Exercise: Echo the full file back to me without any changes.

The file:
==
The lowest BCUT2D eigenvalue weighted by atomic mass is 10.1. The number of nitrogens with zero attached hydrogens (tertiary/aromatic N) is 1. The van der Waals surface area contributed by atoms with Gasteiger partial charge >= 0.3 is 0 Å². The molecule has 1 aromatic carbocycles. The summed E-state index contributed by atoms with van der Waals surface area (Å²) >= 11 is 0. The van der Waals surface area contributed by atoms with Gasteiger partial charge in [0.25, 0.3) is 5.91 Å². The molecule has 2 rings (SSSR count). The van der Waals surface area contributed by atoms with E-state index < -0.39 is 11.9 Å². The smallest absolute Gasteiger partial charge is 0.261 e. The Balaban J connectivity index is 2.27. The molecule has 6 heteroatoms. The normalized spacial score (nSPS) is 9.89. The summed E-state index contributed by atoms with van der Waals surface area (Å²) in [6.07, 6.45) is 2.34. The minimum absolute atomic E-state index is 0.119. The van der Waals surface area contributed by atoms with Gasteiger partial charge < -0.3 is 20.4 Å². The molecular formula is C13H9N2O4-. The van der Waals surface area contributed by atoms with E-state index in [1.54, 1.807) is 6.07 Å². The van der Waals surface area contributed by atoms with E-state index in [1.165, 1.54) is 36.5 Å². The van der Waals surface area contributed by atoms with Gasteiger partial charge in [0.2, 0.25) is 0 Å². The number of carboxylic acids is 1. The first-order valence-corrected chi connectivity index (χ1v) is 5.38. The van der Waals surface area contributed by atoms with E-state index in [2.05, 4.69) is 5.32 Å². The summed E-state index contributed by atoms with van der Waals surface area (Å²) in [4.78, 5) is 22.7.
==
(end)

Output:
The lowest BCUT2D eigenvalue weighted by atomic mass is 10.1. The number of nitrogens with zero attached hydrogens (tertiary/aromatic N) is 1. The van der Waals surface area contributed by atoms with Gasteiger partial charge >= 0.3 is 0 Å². The molecule has 1 aromatic carbocycles. The summed E-state index contributed by atoms with van der Waals surface area (Å²) >= 11 is 0. The van der Waals surface area contributed by atoms with Gasteiger partial charge in [0.25, 0.3) is 5.91 Å². The molecule has 2 rings (SSSR count). The van der Waals surface area contributed by atoms with E-state index < -0.39 is 11.9 Å². The smallest absolute Gasteiger partial charge is 0.261 e. The Balaban J connectivity index is 2.27. The molecule has 6 heteroatoms. The normalized spacial score (nSPS) is 9.89. The summed E-state index contributed by atoms with van der Waals surface area (Å²) in [6.07, 6.45) is 2.34. The minimum absolute atomic E-state index is 0.119. The van der Waals surface area contributed by atoms with Gasteiger partial charge < -0.3 is 20.4 Å². The molecular formula is C13H9N2O4-. The van der Waals surface area contributed by atoms with E-state index in [1.54, 1.807) is 6.07 Å². The van der Waals surface area contributed by atoms with E-state index in [1.165, 1.54) is 36.5 Å². The van der Waals surface area contributed by atoms with Gasteiger partial charge in [0.2, 0.25) is 0 Å². The number of carboxylic acids is 1. The first-order valence-corrected chi connectivity index (χ1v) is 5.38. The van der Waals surface area contributed by atoms with E-state index in [2.05, 4.69) is 5.32 Å². The summed E-state index contributed by atoms with van der Waals surface area (Å²) in [4.78, 5) is 22.7.